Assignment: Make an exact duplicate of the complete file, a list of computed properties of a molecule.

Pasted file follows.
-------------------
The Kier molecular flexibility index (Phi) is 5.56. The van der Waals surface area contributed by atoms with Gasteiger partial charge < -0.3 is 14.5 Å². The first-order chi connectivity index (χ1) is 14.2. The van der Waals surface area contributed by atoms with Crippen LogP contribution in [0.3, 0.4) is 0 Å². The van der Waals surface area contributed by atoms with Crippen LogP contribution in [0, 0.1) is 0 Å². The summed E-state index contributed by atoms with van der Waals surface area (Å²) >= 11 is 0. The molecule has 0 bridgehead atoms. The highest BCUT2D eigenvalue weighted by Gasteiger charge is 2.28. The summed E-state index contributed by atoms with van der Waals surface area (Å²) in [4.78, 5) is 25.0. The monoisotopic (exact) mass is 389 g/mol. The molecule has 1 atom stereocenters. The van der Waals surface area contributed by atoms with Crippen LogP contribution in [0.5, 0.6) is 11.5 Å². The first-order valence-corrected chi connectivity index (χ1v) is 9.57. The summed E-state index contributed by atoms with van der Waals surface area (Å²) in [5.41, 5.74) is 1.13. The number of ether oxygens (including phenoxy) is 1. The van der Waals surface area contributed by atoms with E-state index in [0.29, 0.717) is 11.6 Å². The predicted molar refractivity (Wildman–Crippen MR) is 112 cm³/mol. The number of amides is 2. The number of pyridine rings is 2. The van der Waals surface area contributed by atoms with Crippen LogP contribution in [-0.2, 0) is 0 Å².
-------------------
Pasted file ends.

The Kier molecular flexibility index (Phi) is 5.56. The van der Waals surface area contributed by atoms with Gasteiger partial charge < -0.3 is 14.5 Å². The first-order chi connectivity index (χ1) is 14.2. The van der Waals surface area contributed by atoms with Crippen LogP contribution in [0.3, 0.4) is 0 Å². The van der Waals surface area contributed by atoms with Crippen LogP contribution in [0, 0.1) is 0 Å². The summed E-state index contributed by atoms with van der Waals surface area (Å²) >= 11 is 0. The molecule has 0 bridgehead atoms. The highest BCUT2D eigenvalue weighted by Gasteiger charge is 2.28. The summed E-state index contributed by atoms with van der Waals surface area (Å²) in [4.78, 5) is 25.0. The monoisotopic (exact) mass is 389 g/mol. The molecule has 1 atom stereocenters. The van der Waals surface area contributed by atoms with Crippen LogP contribution in [0.5, 0.6) is 11.5 Å². The first-order valence-corrected chi connectivity index (χ1v) is 9.57. The summed E-state index contributed by atoms with van der Waals surface area (Å²) in [5.41, 5.74) is 1.13. The number of ether oxygens (including phenoxy) is 1. The van der Waals surface area contributed by atoms with E-state index in [0.29, 0.717) is 11.6 Å². The predicted molar refractivity (Wildman–Crippen MR) is 112 cm³/mol. The number of amides is 2. The number of pyridine rings is 2. The van der Waals surface area contributed by atoms with Crippen LogP contribution in [-0.2, 0) is 0 Å².